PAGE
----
State Building and Construction Trades Council joins CAA, others to fight Costa-Hawkins Repeal

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The California Apartment Association is pleased that the State Building and Construction Trades Council of California has joined efforts to defeat Proposition 10, which would repeal the Costa-Hawkins Rental Housing Act and bring extreme forms of rent control back to California.

The CAA-sponsored campaign committee to defeat Prop. 10, Californians For Responsible Housing, issued a press release today announcing that the Building Trades Council, one of the most powerful labor groups in the state, has joined several other important statewide organizations in voicing opposition to the Costa-Hawkins repeal measure. Prop. 10 would create a major disincentive for investors to build rental housing, exacerbating the state’s housing shortage.

Other key groups opposing Prop. 10 include the California NAACP, AMVETS Department of California, the American Legion Department of California, the California Council of Local Housing Finance Agencies, the American G.I. Forum of California, the California Chamber of Commerce and more than a dozen other veterans, labor, and housing groups.

California Secretary of State Alex Padilla

On Thursday, Secretary of State Alex Padilla announced that the Costa-Hawkins repeal measure and 11 other measures would appear before voters in the Nov. 6 election. He assigned proposition numbers Friday.

If the Costa-Hawkins repeal measure succeeds, cities will be authorized to apply rent control to single-family homes and new multifamily housing. They’ll also be able to make rent caps permanent, even after changes in tenancy.

Over the next four months, proponents of the repeal, including anti-growth activists Michael Weinstein, are expected to spend more than $30 million arguing that overturning Costa-Hawkins would help solve California’s housing crisis.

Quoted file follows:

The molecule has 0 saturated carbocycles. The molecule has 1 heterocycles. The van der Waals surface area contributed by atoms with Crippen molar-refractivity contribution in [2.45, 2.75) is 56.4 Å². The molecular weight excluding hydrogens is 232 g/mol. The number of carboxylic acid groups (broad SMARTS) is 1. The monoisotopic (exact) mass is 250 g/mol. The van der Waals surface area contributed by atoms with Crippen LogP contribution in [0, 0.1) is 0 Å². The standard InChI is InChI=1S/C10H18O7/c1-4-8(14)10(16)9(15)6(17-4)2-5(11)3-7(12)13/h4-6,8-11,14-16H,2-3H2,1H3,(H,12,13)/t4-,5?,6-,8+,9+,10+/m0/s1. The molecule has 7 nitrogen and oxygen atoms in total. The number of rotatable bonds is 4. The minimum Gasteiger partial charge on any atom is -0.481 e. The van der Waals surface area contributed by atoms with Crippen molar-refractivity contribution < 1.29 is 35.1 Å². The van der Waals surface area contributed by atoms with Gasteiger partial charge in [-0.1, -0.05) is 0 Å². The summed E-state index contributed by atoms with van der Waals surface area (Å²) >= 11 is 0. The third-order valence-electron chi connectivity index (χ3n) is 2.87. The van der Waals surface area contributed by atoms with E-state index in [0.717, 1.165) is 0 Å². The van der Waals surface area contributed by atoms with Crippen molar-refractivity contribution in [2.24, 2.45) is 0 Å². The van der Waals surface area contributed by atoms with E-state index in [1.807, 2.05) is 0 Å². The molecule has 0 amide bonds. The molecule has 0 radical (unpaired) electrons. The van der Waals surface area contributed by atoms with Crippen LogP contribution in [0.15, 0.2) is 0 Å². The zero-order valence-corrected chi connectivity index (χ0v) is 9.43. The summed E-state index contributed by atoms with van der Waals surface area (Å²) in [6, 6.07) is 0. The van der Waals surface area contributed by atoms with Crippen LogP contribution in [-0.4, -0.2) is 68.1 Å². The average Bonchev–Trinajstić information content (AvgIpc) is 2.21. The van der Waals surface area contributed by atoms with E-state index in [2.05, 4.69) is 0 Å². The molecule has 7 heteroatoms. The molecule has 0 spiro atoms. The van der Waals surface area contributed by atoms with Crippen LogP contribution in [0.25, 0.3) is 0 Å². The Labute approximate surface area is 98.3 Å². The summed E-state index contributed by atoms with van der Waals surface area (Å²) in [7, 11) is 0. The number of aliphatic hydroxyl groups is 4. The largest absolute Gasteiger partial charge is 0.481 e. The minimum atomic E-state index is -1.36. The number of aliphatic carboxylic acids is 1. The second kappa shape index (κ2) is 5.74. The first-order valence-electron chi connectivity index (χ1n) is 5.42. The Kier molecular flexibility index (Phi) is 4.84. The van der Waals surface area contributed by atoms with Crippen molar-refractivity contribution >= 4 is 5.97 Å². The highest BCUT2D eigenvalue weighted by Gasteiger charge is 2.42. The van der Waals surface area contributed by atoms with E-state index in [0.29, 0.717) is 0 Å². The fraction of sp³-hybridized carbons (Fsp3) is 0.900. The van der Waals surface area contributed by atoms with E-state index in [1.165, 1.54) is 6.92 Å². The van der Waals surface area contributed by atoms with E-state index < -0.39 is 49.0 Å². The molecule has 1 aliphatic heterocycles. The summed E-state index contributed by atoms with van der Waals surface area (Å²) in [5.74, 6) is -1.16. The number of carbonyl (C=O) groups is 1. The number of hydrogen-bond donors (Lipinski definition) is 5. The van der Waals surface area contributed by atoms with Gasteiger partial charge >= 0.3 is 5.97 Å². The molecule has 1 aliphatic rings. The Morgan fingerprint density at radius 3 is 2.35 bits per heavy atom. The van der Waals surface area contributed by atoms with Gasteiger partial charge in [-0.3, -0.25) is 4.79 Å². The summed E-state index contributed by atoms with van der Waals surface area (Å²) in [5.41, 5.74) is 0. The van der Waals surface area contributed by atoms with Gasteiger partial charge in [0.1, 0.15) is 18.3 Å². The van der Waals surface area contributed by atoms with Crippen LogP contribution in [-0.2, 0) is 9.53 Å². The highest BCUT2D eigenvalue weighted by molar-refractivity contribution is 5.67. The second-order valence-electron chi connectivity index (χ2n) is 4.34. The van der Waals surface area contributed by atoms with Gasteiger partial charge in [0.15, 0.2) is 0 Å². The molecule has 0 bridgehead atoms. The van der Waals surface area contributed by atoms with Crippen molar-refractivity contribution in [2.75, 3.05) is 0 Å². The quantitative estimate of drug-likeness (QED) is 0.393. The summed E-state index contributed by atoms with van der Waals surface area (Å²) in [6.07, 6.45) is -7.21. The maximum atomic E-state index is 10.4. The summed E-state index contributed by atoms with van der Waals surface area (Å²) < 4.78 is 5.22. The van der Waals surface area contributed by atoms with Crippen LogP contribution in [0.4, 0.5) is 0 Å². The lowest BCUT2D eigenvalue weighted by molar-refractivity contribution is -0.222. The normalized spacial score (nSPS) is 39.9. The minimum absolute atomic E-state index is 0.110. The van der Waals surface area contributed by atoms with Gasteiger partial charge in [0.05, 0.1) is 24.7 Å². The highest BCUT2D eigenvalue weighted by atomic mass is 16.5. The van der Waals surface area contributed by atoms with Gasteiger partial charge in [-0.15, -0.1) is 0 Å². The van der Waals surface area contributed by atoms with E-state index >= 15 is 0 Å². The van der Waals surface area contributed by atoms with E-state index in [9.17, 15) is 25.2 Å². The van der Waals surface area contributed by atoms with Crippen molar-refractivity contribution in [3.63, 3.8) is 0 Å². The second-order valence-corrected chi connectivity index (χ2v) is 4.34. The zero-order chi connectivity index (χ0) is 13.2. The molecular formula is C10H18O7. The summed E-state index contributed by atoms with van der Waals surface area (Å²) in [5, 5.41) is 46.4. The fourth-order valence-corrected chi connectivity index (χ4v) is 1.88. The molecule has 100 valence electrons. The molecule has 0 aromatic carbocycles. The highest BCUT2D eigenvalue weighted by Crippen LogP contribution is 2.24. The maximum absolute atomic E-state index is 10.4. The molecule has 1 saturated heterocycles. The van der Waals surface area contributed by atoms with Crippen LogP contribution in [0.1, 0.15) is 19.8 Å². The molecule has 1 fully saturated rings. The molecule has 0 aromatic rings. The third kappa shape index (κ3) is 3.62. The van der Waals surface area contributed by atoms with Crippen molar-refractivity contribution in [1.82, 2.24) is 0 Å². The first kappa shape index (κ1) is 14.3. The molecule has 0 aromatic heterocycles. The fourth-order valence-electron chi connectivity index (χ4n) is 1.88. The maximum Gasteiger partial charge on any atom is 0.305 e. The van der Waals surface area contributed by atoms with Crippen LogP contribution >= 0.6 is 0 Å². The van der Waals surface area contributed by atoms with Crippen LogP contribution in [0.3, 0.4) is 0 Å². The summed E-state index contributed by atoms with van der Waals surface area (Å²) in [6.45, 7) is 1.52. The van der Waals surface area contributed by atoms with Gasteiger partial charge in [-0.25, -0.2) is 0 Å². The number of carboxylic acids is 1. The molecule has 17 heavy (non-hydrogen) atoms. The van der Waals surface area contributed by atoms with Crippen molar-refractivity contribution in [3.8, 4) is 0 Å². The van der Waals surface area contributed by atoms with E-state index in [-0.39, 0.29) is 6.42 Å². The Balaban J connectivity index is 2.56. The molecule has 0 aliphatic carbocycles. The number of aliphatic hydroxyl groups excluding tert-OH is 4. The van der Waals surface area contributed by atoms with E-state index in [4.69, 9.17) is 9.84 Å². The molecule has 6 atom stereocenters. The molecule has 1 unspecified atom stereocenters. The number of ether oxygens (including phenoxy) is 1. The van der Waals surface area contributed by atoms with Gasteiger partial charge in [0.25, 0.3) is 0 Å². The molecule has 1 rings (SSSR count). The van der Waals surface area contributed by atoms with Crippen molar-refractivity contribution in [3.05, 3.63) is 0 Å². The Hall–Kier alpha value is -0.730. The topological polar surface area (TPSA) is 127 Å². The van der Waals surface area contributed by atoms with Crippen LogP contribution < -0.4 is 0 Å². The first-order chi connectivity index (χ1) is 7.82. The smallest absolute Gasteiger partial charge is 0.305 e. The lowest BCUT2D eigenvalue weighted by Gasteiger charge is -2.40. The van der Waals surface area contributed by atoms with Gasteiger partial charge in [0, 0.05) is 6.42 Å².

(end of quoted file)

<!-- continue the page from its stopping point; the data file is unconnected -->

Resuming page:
In reality, returning extreme forms of rent control to California would bring construction of rental housing to a halt while driving many existing landlords out of the rental housing market. It would worsen California’s housing shortage and make it more expensive for most renters in the state.

UC Berkeley Professor Ken Rosen offered his take in today’s press release from Californians For Responsible Housing.

“We’ve made it very difficult to build new housing, and wages have not kept pace with the rising cost of home prices and rents, which has grown into a crisis,” said Rosen, chairman of the Fisher Center for Real Estate and Urban Economics at Berkeley’s Haas School of Business. “This measure could limit much-needed investment in new housing construction and exacerbate our current crisis.”

Alice Huffman, president of the California NAACP, added: “California NAACP opposes this initiative because it will make affordable rental housing even more scarce than it is today, widening the gap between our state’s haves and have nots.

“We need to increase the availability of affordable housing targeted to those most in need – but this initiative is the wrong approach that will only make the problem worse.”

Battle brewing for more than a year

The path to Prop. 10’s placement on the ballot began in 2017. In February of last year, lawmakers attempted to repeal Costa-Hawkins legislatively, introducing Assembly Bill 1506. When the proposal faced fierce opposition from CAA and stalled, repeal proponents decided to pursue a second path to overturning Costa-Hawkins — the statewide initiative. In October, they filed their measure with the state.